Aboriginal woman goes from ‘non-citizen’ to Australian parliament
Former teacher Linda Burney made history in July when she was voted into the House of Representatives, joining only a handful of other indigenous lawmakers in Australia’s national parliament.
In her maiden speech, she said that her kangaroo skin cloak “tells my story”, as another Wiradjuri woman sang to her in traditional language from the public gallery.
“It charts my life, on it is my clan totem the goanna and my personal totem the white cockatoo,” she told parliament on Wednesday.
Burney said she would bring the “fighting Wiradjuri spirit” to the capital in Canberra, as she described how far she had come from her childhood in New South Wales.
“I was born at a time when the Australian government knew how many sheep there were but not how many Aboriginal people,” Burney, a former New South Wales state government minister, said.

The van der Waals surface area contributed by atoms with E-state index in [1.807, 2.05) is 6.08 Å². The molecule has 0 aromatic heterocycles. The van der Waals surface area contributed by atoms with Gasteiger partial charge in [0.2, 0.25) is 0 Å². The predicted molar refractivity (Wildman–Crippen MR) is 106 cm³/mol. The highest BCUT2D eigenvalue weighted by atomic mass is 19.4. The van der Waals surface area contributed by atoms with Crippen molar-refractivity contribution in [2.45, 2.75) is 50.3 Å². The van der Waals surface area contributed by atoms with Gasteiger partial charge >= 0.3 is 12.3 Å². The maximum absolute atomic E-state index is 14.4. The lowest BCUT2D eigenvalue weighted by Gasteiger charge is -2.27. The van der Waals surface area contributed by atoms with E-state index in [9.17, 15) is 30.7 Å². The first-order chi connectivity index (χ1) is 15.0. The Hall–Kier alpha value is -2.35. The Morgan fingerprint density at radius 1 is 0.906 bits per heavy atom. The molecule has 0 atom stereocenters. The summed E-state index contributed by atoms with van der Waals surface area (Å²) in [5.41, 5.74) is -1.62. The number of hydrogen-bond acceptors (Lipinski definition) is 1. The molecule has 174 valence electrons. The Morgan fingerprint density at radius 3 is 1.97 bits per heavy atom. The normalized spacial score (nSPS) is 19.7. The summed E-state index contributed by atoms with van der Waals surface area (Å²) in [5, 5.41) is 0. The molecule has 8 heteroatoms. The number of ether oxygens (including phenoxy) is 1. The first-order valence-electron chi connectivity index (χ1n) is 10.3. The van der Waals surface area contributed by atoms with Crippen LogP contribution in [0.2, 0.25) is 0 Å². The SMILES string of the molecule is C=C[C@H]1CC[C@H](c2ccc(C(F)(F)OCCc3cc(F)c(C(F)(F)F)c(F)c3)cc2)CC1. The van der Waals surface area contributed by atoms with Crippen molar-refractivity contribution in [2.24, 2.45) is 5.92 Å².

“I was 10 years old before the ’67 referendum fixed that. The first decade of my life was spent as a non-citizen,” the 59-year-old lawmaker added.
The 1967 referendum changed Australia’s constitution to allow Aboriginal people to be counted in the national census.
But indigenous Australians still suffer disproportionate levels of disadvantage and imprisonment and have a much lower life expectancy.
They are also dealing with the legacy of policies under which indigenous children were taken from their mothers to be raised by white families or in institutions.
Burney, who is with the opposition Labor Party, joins the ruling conservative Liberal Party’s first Aboriginal MP, Ken Wyatt, who was elected in 2010, and follows in the footsteps of former senator and Olympian Nova Peris, who was the first indigenous woman in the upper house.
“The Aboriginal part of my story is important, it is the core of who I am,” Burney said.
“But I will not be stereotyped and I will not be pigeon-holed.”
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